I posted a short while ago about my first prototype “MagPuck” base magnetising jig, and how I had some ideas to improve it. Well, I have v2 completed, and have been testing it out over the last week or so, and I love it (mostly – there are some bits that need refined still)
V2 moves away from the solid block, and instead uses 3 plates layered on top of each other. These are secured using M3 bolts. The bottom layer is the base plate, and is for support. The middle layer holds the alignment magnet(s), and comes in 3 configurations: single, double, or quad magnets. The top layer holds the base in place, and there are plates for bases sized from 25mm right up to 50mm.
Using the MagPuck is really simple: drop in the base, apply glue roughly where the magnets are on the 2nd layer, drop in your basing magnets, optionally apply some activator, then pop the base out – then repeat. I can now magnetise 10 25mm bases in just a couple of minutes – significantly faster, and with much less fuss and mess than before. Here’s a short demonstration video:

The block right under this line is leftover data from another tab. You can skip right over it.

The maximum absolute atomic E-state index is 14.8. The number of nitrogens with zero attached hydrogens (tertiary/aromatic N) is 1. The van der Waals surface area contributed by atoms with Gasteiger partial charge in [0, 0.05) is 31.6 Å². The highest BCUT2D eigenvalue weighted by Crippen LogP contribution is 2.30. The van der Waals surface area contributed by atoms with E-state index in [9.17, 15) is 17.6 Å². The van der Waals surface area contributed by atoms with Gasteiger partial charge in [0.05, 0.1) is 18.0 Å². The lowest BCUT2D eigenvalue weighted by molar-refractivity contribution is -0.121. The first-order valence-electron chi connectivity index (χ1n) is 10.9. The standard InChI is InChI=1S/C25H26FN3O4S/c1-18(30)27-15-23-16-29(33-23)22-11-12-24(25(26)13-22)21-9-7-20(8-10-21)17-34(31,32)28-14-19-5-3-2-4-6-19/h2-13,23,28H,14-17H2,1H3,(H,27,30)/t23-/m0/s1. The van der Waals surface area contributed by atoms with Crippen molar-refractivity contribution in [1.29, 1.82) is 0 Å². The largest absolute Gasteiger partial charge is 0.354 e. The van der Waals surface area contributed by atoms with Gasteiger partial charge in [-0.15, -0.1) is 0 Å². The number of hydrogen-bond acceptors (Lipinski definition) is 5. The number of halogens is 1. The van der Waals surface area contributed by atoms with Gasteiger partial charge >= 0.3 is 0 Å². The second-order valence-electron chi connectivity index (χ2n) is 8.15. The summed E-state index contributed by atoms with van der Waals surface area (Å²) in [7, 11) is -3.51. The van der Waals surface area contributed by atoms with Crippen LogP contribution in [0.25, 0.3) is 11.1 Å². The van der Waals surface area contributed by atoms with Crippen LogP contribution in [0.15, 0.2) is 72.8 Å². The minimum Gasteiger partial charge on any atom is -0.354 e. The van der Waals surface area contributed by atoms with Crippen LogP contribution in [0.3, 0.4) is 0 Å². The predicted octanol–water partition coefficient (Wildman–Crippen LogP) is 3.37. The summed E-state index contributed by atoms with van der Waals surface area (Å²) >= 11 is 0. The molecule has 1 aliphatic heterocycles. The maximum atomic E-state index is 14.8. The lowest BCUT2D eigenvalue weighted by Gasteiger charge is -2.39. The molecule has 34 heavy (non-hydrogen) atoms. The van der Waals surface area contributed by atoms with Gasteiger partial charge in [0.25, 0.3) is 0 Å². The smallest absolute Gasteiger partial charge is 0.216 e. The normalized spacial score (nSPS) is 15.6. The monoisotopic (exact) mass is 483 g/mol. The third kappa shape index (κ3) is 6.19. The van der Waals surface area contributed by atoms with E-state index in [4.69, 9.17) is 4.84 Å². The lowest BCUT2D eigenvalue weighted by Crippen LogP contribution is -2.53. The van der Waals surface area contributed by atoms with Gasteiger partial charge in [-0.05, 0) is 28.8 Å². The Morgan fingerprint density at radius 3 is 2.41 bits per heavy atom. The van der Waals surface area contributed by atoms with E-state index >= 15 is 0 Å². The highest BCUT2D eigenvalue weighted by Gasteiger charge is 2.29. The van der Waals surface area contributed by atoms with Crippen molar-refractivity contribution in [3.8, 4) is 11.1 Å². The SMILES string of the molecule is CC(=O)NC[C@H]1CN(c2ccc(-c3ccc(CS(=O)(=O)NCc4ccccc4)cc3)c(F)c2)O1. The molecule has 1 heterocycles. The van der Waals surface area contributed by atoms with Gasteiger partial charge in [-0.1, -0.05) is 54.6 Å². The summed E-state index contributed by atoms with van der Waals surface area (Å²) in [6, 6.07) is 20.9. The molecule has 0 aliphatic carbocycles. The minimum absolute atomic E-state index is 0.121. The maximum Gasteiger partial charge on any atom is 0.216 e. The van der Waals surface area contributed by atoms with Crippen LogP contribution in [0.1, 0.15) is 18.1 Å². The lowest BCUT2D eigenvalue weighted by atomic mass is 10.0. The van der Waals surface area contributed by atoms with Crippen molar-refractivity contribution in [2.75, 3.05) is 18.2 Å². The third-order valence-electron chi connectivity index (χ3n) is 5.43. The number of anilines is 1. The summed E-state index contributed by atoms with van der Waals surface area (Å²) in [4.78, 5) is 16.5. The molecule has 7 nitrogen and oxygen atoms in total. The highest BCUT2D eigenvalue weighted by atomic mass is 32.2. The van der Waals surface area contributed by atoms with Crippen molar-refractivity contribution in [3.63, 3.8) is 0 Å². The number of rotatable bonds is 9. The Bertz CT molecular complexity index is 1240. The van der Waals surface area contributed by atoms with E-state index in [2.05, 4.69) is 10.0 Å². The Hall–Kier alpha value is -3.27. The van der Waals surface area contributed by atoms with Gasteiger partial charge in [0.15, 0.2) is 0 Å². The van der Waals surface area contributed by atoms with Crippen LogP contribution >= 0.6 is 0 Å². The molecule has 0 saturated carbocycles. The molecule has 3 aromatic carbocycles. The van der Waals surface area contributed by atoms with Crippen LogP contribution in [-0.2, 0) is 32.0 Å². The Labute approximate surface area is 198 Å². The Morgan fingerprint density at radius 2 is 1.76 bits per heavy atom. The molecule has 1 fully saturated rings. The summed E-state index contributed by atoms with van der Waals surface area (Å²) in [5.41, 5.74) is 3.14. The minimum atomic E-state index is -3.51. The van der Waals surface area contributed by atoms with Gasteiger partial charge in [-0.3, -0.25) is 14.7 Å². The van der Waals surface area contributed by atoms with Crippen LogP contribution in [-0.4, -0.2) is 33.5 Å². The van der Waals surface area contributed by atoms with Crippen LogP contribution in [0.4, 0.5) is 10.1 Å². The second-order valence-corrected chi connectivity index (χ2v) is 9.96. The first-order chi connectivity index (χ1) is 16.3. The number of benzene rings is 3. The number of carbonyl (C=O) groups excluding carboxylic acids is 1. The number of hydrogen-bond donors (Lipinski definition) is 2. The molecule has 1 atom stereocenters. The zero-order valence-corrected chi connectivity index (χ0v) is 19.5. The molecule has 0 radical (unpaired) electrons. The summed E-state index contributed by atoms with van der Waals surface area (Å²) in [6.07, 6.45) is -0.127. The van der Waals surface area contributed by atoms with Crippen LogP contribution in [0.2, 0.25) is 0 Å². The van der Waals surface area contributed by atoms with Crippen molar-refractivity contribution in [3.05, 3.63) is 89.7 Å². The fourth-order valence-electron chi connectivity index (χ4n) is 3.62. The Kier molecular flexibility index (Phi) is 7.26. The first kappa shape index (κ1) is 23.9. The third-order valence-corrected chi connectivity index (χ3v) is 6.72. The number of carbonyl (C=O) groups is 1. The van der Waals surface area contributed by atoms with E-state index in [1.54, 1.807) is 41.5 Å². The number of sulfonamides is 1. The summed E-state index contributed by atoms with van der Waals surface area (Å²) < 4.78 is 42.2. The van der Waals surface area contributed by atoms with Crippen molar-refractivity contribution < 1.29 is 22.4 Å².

So what could still be better? Well, getting the base out is still a little tricky; I’ve added the small indent to make this easier, but the magnet in the base and the magnet in the jig are naturally pulling towards each other, so it needs more force than I’d like. Not much, but I have sent a base flying off my table more than once! V1 had sloping sides that made this easier, but that limited base support to just GW bases, and was more fiddly to get everything modelled correctly, so is less than ideal. Perhaps making the indent wider an/or deeper will solve the problem?